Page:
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Cablegate: (U) China Woos Iraqi Kurds

This record is a partial extract of the original cable. The full text of the original cable is not available.

UNCLAS KIRKUK 000300

SIPDIS

SENSITIVE

STATE FOR NEA/I, EAP/CM, INR/NESA, INR/EAP

E.O. 12958: N/A
TAGS: PREL ETRD CH IZ
SUBJECT: (U) CHINA WOOS IRAQI KURDS

(U) SENSITIVE BUT UNCLASSIFIED; PROTECT ACCORDINGLY. NOT FOR
INTERNET DISTRIBUTION.

1. (SBU) SUMMARY: China seeks better relations and trade with
Iraq's Kurdistan Region, including oil. Kurdistan is officially
autonomous, but foreign relations remain the prerogative of the
Iraqi national government, so the Kurds' dealings with China are
handled through the dominant political parties. The main oil
field in northern Iraq lies in Kirkuk province, which the Kurds
seek to incorporate into Kurdistan but is currently outside the
autonomous Kurdistan Region. END SUMMARY.

2. (SBU) Kosrat Rasul Ali, a senior official of the Patriotic
Union of Kurdistan (PUK), briefed Regional Coordinator December
21 on his October trip to China at the head a PUK delegation.
He explained that the visit was at the invitation of the
Communist Party of China (CPC; a CPC delegation visited Iraq's
Kurdistan Region last May). Kosrat said the Chinese wanted two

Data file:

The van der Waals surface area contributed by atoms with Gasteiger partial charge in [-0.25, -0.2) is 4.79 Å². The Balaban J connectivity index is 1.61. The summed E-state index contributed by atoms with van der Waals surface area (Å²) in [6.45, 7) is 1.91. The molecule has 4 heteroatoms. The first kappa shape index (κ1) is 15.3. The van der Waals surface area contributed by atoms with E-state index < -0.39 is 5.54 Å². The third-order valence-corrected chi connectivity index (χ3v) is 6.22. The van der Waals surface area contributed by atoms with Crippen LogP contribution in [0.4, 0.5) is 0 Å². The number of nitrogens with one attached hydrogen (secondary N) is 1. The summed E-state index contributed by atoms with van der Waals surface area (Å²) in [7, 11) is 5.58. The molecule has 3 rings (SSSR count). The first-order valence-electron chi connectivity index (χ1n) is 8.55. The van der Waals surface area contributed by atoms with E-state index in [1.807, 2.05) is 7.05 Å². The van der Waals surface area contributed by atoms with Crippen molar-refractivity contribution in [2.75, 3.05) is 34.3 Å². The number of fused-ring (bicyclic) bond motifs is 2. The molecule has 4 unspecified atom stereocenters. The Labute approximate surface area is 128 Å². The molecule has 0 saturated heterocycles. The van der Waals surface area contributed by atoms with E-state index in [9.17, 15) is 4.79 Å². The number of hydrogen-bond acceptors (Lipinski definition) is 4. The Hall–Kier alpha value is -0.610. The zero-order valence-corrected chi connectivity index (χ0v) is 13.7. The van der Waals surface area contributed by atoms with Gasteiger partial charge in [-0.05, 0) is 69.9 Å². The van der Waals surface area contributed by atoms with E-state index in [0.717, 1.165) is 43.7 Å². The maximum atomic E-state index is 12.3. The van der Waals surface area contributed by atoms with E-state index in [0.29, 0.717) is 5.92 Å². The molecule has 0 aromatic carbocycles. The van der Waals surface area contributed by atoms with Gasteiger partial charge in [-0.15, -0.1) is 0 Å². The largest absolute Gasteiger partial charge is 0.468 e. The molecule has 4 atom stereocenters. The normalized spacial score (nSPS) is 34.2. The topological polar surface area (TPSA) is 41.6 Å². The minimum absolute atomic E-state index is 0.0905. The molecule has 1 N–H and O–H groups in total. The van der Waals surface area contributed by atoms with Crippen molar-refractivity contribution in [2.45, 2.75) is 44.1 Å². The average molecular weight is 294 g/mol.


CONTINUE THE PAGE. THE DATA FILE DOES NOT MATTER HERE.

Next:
things: to mend fences with Iraq and the Kurds after having
been staunch supporters of Saddam Hussein, and trade. Kosrat
claimed he had told his hosts the United States is the liberator
of Iraq and protector of democracy, and that he had urged them
not to support dictatorships (Syria and Iran). He said his
hosts heard the message but did not necessarily like it.

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3. (SBU) Another senior PUK official, Noshirwan Mustafa,
confirmed to Regional Coordinator that the Chinese were trying
to "clean their face" after their close ties to Saddam. He said
they specifically wanted "oil, telephone (i.e., a contract for a
telephone network) and trade."

4. (SBU) COMMENT: The PUK, which runs Sulaymaniyah, and the
Kurdistan Democratic Party (KDP), which runs Erbil and Dahuk,
are actively promoting trade and investment, with some success:
Kurdistan is significantly more secure than most of Iraq, and
between them, the PUK and KDP have been firmly in control of the
Kurdistan Region since the early 1990s, thanks to the protection
of the US-UK northern no-fly zone. The autonomy of the
Kurdistan Region is enshrined in both the Transitional
Administrative Law (TAL, the temporary constitution which has
been in force throughout Iraq until now) and the permanent
constitution adopted by referendum in October. However, foreign
relations remain the prerogative of Iraq's national government,
therefore the Kurds' dealings with China are handled in party
channels rather than governmental channels.

5. (SBU) COMMENT CONTINUED: Most intriguing is Noshirwan
Mustafa's reference to oil. The main oil field in northern Iraq
is in Kirkuk province, which the Kurds openly seek to
incorporate into Kurdistan but is currently outside the
autonomous Kurdistan Region.

BELL

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